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ATV seen from Station
Science & Exploration

Fifth ATV named after Georges Lemaître

16/02/2012 11375 views 13 likes
ESA / Science & Exploration / Human and Robotic Exploration / ATV

PR 4 2012 - ESA’s Automated Transfer Vehicles (ATVs) are an essential contribution by Europe to running the International Space Station. Naming the fifth after Belgian scientist Georges Lemaître continues the tradition of drawing on great European visionaries to reflect Europe’s deep roots in science, technology and culture.

The first Automated Transfer Vehicle (ATV), which made a flawless flight in 2008, was named after French science fiction writer Jules Verne.

It was followed in 2011 by ATV-2, named in honour of German mathematician and astronomer Johannes Kepler.

It will be the turn of the third ATV, named after the Italian physicist and space pioneer Edoardo Amaldi, to head towards the Space Station on 9 March.

ATV-4, aiming for launch in early 2013, carries the name of Albert Einstein.

George Lemaître
George Lemaître

Naming the last vehicle of the family, ATV-5, after Belgian physicist Georges Lemaître, father of the Big Bang theory, continues this approach.

The name, proposed by Belgium’s delegation to ESA, was endorsed on 14–15 February by the ESA Programme Board responsible for Space Station matters during a meeting at ESA Headquarters in Paris.

On that occasion, ESA Director General Jean-Jacques Dordain said: “Belgium has been a key participant in the European space adventure since its very beginning.

“Its contribution to ESA programmes and activities in general, and to the International Space Station in particular, has been a success for both Belgium and ESA.

“By naming ATV-5 after Georges Lemaître, we honour a world-class Belgian scientist who was instrumental in expanding our knowledge of the origins of the Universe.”


The Belgian Minister responsible for Space, Paul Magnette, noted: “I am extremely happy that the great Belgian scientist George Lemaître, born in my hometown, is honoured in this way.

“This shows that his work and achievements have not been forgotten and are still relevant so many decades on.

“Clearly, Belgium’s involvement in space in Europe has deep roots and is based on a long tradition.

“The ATV “Georges Lemaître” will carry supplies to the ISS, allowing today’s – equally excellent – Belgian researchers to carry out experiments and research on the ISS, thus pushing the boundaries of human knowledge forward in the tradition of Georges Lemaître.”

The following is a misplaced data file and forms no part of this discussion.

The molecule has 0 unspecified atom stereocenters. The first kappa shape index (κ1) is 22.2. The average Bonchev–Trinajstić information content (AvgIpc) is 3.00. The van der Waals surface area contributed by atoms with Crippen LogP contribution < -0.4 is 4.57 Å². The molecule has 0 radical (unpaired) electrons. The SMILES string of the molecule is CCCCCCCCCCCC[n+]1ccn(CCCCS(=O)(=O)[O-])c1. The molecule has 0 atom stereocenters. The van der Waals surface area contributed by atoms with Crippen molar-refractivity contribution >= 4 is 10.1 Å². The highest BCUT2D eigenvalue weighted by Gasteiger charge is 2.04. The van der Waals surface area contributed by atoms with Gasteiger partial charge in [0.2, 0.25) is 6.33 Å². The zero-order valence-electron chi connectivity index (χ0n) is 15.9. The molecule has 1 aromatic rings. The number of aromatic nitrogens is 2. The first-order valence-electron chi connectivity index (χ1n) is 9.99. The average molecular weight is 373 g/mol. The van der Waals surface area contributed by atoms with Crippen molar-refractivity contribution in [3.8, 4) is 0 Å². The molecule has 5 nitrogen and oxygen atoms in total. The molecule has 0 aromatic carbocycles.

ATV on Ariane
ATV on Ariane

The Space Station depends on regular deliveries of experiment equipment and spare parts, as well as food, air and water for its crew.

Since 2008, every year and a half, an ATV has delivered about 6 tonnes of cargo some 400 km above Earth.

After launch on an Ariane 5 from Europe’s Spaceport in French Guiana, ATV automatically navigates to a precision docking with the Station’s Russian Zvezda module.

It remains attached to the ISS for up to six months before reentering the atmosphere and deliberately burning up together with several tonnes of Station waste.

Note for editors:

Georges Lemaître was born on 17 July 1894 in Charleroi, Belgium. He obtained his doctorate in physics and mathematics in 1920 and was ordained a priest in 1923.

He then became a graduate student in astronomy at the University of Cambridge in England studying cosmology, stellar astronomy and numerical analysis.

In 1925, after two years of studies at Harvard and MIT in the USA, he returned to Belgium and became a full-time professor at the Université catholique de Louvain, where he remained for the rest of his career.

In 1927, he discovered a family of solutions to Einstein’s relativity equations that described an expanding Universe rather than a static one, and provided the first observational estimation of the Hubble constant. The theory later became much better known as the Big Bang theory.

Lemaître was awarded the highest Belgian scientific distinction and was appointed a member of the Pontifical Academy of Sciences in 1936, remaining active there in until his death in 1966, shortly after having learned of the discovery of the cosmic microwave background radiation that provided further proof of his theory about the birth of the Universe.





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